11. Mohammed said

    Santana!

    Tell us what you really think! LOL…At least I know where you stand.

    My friend, look, can you please explain to me what aspects of Arbil agreement will be the recipe for success.

    And please don’t respond with the magical theme of “partnership.” As a physician and engineer, I need things dumbed down for me to understand. Give me specifics! Do you agree with Observer that “strategic policy council” is “dead”? What other aspects are left? Defense and Interior ministers? OK, fair enough. RV has suggested a path forward on those two positions, what are you thoughts about RV’s idea?

    Regarding the rest of Arbil, I really haven’t the foggiest idea about what else is there of real substance. Since I have pretty much given up hope that they will ever publish it, can you speculate as to WHY they won’t publish it? The issues with respect to Kirkuk, disputed territories etc, are explosive issues and now is not the time to settle those. I very much doubt that voters who voted for Iraqiya want a referendum on Kirkuk right now…

    FInally, my biggest concern right now is that the judiciary is completely falling by the wayside and Maliki has too much control over it. To me that is the key. How would Arbil adress that? If we don’t have a fair judiciary, we are screwed.

    Once in a while, the parliament is showing some strength and confronting Maliki on things like central bank, human rights (with passage of new independent human right committee). Can those efforts not be spruced up?

    regards,
    M

  12. faisalkadri said

    Mohammed,
    “my biggest concern right now is that the judiciary is completely falling by the wayside and Maliki has too much control over it.”
    For once I agree with you with tears in my eyes.. What do you suggest or expect? Maliki is lining up the election committee and all election oversight “volunteers” with his cronies. There is a new organization that targets women in universities and prepares them for “volunteering” as election monitors, the organization is funded and administered by Maliki’s government.

  13. Reidar Visser said

    And, as Mohammed is saying, the Arbil agreement will not do anything to solve that very fundamental problem with the judiciary.

  14. faisalkadri said

    Reidar,
    If I were advising Allawi I would advise against writing his op ed asking for US leverage with Maliki. Side shows are futile, the only process that matters is the elections, its transparency and credibility.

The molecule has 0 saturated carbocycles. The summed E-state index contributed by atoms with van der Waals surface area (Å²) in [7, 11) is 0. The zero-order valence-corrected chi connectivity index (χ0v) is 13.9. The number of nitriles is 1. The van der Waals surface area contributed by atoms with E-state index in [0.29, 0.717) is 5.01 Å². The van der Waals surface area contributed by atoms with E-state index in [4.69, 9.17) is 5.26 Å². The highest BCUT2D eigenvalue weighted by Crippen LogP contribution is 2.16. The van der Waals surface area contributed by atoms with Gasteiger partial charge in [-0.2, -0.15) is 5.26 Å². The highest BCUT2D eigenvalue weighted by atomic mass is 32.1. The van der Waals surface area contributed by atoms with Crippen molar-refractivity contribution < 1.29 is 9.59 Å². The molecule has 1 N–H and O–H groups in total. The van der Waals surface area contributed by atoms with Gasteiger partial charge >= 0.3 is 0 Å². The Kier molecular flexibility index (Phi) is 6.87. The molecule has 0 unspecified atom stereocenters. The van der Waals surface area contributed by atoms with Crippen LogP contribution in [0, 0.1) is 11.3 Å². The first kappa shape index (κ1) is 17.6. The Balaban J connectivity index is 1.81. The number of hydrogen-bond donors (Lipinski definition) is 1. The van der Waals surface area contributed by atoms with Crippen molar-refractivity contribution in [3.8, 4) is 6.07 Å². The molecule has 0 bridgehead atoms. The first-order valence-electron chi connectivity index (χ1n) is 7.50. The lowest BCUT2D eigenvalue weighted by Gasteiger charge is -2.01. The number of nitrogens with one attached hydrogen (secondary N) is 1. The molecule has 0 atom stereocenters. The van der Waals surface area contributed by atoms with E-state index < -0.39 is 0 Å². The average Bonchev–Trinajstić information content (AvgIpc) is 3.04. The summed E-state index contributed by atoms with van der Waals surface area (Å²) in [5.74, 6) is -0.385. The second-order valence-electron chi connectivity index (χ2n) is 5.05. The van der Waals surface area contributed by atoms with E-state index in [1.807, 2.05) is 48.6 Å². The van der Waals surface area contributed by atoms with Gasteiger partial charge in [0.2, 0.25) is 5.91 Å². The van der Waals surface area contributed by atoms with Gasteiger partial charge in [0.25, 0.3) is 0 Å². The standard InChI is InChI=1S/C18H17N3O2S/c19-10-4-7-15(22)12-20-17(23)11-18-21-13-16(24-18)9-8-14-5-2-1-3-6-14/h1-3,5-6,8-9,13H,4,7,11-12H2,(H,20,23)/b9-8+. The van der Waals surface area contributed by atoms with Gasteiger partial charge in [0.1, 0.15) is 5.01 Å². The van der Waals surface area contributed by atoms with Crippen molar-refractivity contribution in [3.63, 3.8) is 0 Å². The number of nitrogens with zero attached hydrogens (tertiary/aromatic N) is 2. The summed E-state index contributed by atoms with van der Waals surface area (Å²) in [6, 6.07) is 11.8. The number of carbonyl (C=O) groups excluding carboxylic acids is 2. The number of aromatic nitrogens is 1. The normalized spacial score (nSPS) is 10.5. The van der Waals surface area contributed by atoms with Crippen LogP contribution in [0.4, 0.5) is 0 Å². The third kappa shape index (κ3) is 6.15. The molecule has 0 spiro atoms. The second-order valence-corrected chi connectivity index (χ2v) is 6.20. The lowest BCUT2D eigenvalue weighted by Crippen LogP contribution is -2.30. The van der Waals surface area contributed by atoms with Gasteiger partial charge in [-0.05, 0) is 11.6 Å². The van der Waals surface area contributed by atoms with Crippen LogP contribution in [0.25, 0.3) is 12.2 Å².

15. Reidar Visser said

    In which case you are probably not thrilled to learn that two IHEC members including its head were arrested today.

  16. Santana said

    Reidar-

    The two guys are being held at minimal security and it’s a joke…they are both shiites and therefore -under Maliki’s Iraq – immune to arrest…..one of them said they expect to be held for 48 hours max….it’s more of a show for public consumption and the whole thing is staged…just to show that Maliki is “an equal opportunity arrestor”…….if they were Sunnis they would be subjected to electrocution of their private parts and die of “kidney failure…..never to be seen again.

  17. Observer said

    So rv. Is there any more doubt that maliki and da3wa are hi jacking iraq. I recall threads in which you stated that you are not sympethetic to the “narrative” of dictatership in the making. Really, i am truly interested in finding out your opinion about how to save democracy in iraq.
    Peace

  18. Reidar Visser said

    Santana (and Observer, since you seem to take a different view of the IHEC arrests), I thought those arrested were Haydari (the Kurdish head of the commission) and Tamimi (affiliated to one of the INA parties I believe rather than to SLA). Haydari for sure has been in conflict with Maliki at times and I think possibly Tamimi too.

  19. observer said

    RV
    regardless of Santana’s and I postion on the IHEC arrests, please enlighten me on what your thinking (and by extension think tankers) about the concept of Da3wa and SLA slowly taking over the instruments of power. Thanks
    Peace

  20. Reidar Visser said

    Observer, I think Maliki will continue in that way as long as there is not a functioning, integrated cabinet. When Barzani and Allawi step down from demands such as the strategic policy council and instead focus on being effective in cabinet, there are greater chances that Maliki will treat them in a businesslike manner.

    As said before, I think a defence ministry deal is key – and, in addition to the cabinet bylaws, perhaps the only item on the long list of Iraqiya and Kurdish demands that is realistic.

  21. Observer said

    Rv
    You are sounding just like muhammad. Blaming allawi and barazani for malikis and da3wa steps to holding on to all reigns of power is not proper thinking in my humble opinion.

    I am truly preplexed with your stance. You seem oblivious to the danger and giving maliki card blanche by believing that his steps are tactical and not stratigic.
    As i stated before in other threads…..

    Keep doing that and by the time you really are donvinced that these characters are out to take over and end democracy and create a theocracy, it will be too late for iraqis… But then again, it truly is not your problem, but ours to contend with.
    Peace

    Ps
    Allawi in krg shortly to meet barazani and giving you all more chances for blaming them for what maliki is doing and stopping maliki from creating a string iraq. Sigh